The conventional approach to a new year never seems to change.
Reflect on how the past 365 days was not the best.
Focus on how things can change for the better in the next 365 days.
Identify behaviors and actions to change to make a better life.
Friends post on Facebook and elsewhere about how the past year was so terrible. How this year will be different. Group support.
But, inevitably, at the end of 365 days, we will find those same friends posting the same sentiments again. How this past year was non-productive, traumatic, disastrous, hateful.
“I’m so glad to say goodbye to this year.”
It’s a repetitive cycle of unfulfilled dreams and expectations.
The new year resolution is like an addiction, a pattern of behavior that is almost impossible to break.
Is it because the expectations are set too high? Or is it because we become weak – unable to permanently change our ways – and slip back into choices and actions that we are comfortable with but that lead us into trouble over and over again?
The new year resolution is an excuse to say that we tried, we set a goal…but in the end another new year is coming up in 330 days, or 250 days, or 10 days.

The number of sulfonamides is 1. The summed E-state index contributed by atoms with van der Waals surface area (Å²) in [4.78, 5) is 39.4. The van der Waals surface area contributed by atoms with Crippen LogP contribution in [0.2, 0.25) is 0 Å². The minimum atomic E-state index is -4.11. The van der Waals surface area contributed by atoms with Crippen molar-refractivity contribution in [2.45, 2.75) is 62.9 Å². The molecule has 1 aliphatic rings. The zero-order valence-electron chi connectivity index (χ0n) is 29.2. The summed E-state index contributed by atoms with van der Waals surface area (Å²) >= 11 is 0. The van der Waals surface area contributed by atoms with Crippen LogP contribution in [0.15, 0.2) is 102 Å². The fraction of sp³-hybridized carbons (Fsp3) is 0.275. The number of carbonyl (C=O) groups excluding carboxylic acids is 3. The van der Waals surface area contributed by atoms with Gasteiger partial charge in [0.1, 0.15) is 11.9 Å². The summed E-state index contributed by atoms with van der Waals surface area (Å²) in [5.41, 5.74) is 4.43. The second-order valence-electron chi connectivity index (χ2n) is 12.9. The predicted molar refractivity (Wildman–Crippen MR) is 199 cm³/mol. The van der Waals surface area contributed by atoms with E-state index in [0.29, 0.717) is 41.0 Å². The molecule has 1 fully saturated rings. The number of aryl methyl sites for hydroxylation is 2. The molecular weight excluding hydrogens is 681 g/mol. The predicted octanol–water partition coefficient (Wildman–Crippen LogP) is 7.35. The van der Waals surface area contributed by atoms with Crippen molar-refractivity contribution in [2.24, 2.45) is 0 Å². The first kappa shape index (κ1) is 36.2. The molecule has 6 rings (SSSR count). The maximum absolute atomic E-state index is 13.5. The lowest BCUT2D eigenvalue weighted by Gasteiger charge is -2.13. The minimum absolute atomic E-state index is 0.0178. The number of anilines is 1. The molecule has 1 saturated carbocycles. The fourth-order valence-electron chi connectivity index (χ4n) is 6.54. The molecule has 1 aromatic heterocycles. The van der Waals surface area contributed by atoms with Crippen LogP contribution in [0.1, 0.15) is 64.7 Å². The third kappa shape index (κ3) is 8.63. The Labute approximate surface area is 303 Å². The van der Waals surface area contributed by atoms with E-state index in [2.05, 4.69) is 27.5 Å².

Another chance at a new start, a new perspective…a new year. Again.
I say…what’s the big deal about a new year?
Instead, actively work daily to identify changes that need to be made in perspective, choices, thoughts, actions.
- Take note of your achievements daily
- Record your expectations, dreams, prayers daily
- Review the above, daily
- Account for the daily blessings you receive, no matter how small they are
Bottom line: the concept of a “new year” represents a new beginning. New beginnings should be welcomed. But maybe a new beginning that has a finite beginning and a finite end isn’t fair to anyone. Change is gradual, and difficult to measure in the best of circumstances. It is subjective and objective at the same time. Perhaps chunking it into smaller measurements will help to make it more achievable and better appreciated.
Don’t throw away the new year resolution. Just give yourself space and time to grow into it.
© 2010-2014 Kimberly Yoss. All rights reserved. No part of this online publication may be reproduced, stored in a retrieval system, or transmitted, in any form or by any means, without the prior approval from Kimberly Yoss.